In all her years of playing golf, Bobbie Rose said she allowed herself one ego trip - the time she won the Women's Golf Association of Philadelphia Class B Super-Seniors Championship in 2007.
She was 91.
"To beat those youngsters in the Super-Seniors, those 65-year-olds . . ." said her son, Michael, a notable player in the Golf Association of Philadelphia.
Louise B. "Bobbie" Rose, who took up golf shortly after her husband started to play 67 years ago, now is 98 and can be found three or four days a week practicing and playing at Philmont Country Club in Huntingdon Valley. She has won numerous club championships and tournaments. Even now, she has a 23 handicap.
The Meadowbrook resident, who will be inducted into the Philadelphia Jewish Sports Hall of Fame on May 27, doesn't feel her age. She certainly doesn't dwell on it. She asks a visitor to call her Bobbie because "Mrs. Rose makes me sound old." She remains active, playing golf, driving her own car to exercise class, and pursuing her other passion: art.
"I don't know what the secret is," she said last week at Philmont. "I just know that every day has been wonderful. Numbers have never meant anything to me.
"Every birthday, I've known what the number was but it had no meaning for me as long as I was feeling good and doing everything that I enjoy doing. Some of the best times I've had, I was 90 and over. I've led an active life and I've been absolutely blessed with that. I think being a sports person has been helpful."
Rose's interest in sports as a child showed her competitive side when she won at jacks, hopscotch, jump rope and dodgeball. She played field hockey, basketball, and tennis, and swam at Cheltenham High School, and joined almost every intramural athletic activity for women at Temple. She also learned badminton and won the 1936 Philadelphia championship.
She became a physical education teacher after graduating from Temple in 1937 and married sales executive Leon Rose two years later. Her husband developed an interest in golf, and she decided to take up the game in 1947. Later that year, she won the club championship at Ashbourne Country Club, her first of 13 in a row.
"I figured when I started taking lessons, I would give myself a year," she said. "Well, little did I know that golf is an ever-learning game. You just never learn it. It is so frustrating and aggravating and irritating and beautiful and wonderful, and I knew that would be the game I'd play for the rest of my life."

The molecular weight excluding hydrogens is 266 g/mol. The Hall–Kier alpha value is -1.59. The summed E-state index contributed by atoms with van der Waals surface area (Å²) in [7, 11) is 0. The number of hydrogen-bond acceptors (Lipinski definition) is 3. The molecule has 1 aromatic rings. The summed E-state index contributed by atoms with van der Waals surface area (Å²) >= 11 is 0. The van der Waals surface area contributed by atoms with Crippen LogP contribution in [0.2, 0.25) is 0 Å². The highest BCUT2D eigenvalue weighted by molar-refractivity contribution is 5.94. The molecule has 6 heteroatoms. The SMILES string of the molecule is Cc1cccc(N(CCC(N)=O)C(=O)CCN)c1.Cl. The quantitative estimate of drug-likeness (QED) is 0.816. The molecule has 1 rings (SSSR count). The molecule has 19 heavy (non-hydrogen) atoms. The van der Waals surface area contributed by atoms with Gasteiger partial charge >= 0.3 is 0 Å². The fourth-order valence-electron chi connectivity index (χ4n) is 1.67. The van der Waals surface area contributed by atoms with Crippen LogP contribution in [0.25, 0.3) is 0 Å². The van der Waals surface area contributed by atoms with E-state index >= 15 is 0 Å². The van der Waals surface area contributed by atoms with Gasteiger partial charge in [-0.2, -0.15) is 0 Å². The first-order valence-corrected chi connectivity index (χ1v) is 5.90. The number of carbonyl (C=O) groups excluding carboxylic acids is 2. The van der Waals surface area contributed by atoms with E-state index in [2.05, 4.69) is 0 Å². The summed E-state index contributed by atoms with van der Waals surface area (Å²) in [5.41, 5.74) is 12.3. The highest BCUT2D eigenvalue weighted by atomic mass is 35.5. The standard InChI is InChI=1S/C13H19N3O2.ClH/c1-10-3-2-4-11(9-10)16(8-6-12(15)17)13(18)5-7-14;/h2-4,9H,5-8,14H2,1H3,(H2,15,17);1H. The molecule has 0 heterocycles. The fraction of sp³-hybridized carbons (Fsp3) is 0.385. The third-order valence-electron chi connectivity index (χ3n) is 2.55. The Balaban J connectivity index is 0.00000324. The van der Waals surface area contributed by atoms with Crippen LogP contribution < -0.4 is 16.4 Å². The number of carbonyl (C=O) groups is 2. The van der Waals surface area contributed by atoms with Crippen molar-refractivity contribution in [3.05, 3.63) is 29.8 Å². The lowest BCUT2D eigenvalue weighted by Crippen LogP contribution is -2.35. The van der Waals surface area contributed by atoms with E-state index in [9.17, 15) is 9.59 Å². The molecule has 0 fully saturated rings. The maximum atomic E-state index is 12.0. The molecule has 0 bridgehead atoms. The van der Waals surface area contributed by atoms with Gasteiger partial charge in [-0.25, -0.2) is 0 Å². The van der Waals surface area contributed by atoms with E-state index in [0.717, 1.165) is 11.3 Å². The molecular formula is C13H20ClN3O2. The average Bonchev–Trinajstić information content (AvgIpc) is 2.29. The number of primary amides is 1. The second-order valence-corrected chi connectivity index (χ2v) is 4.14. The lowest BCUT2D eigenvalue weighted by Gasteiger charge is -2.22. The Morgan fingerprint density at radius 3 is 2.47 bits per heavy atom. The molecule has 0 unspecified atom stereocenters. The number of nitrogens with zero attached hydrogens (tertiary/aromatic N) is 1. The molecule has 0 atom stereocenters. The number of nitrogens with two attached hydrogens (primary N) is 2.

She has represented the game well. She is one of five women in the history of the Golf Association of Philadelphia to receive an honorary membership, joining Glenna Collett Vare, Dorothy Porter, Helen Sigel Wilson, and Meghan Bolger Stasi.
She loves golf for the challenge and the competition, and believes that it has done much in helping her overcome her shyness, allowing her to spend time on the course with her two children, and creating lasting friendships.
"I was very shy as a young person," she said. "I was taller than all the boys and I think I had a complex about it. But it's impossible to be shy when you're in sports. Golf helped me meet friends through the years that have been absolutely wonderful. Unfortunately, it's bittersweet for me because so many of my friends have passed away and here I am still knocking at the door and trying to do the things that I love to do."
Rose has won the Griscom Cup, a WGAP tournament pairing family members of different genders and generations, 11 times with Michael. She has captured four WGAP Mater et Filia events with her daughter, Bonnie George. At age 90, she teamed with her daughter to win the Effie Derr Robey Cup, the same year she shot better than her age five times.
"The most fun I have is playing with Bonnie and Michael," she said. "I love that. I'm not so good any more and they have to carry me now. That's only fair, isn't it?"
Her children, now starring in senior events in WGAP and GAP, have their individual favorites when discussing their mother's attributes. George loves her ability to remain positive, and to listen and get things done. Michael Rose, who will join her entering the Hall of Fame, adores her passion about her family, her golf and her art.
And to think Bobbie Rose may not have had any sort of career in golf had she decided to attend art school after high school.
"I was torn; I didn't know what to do," she said. "I decided if I had to make a living, I'd better become a teacher. But there's not a day that goes by that I don't do something.
"I've got two wonderful things in my life - being physical and active in golf and having my art for my soul. There's nothing bad about that."
Nothing at all.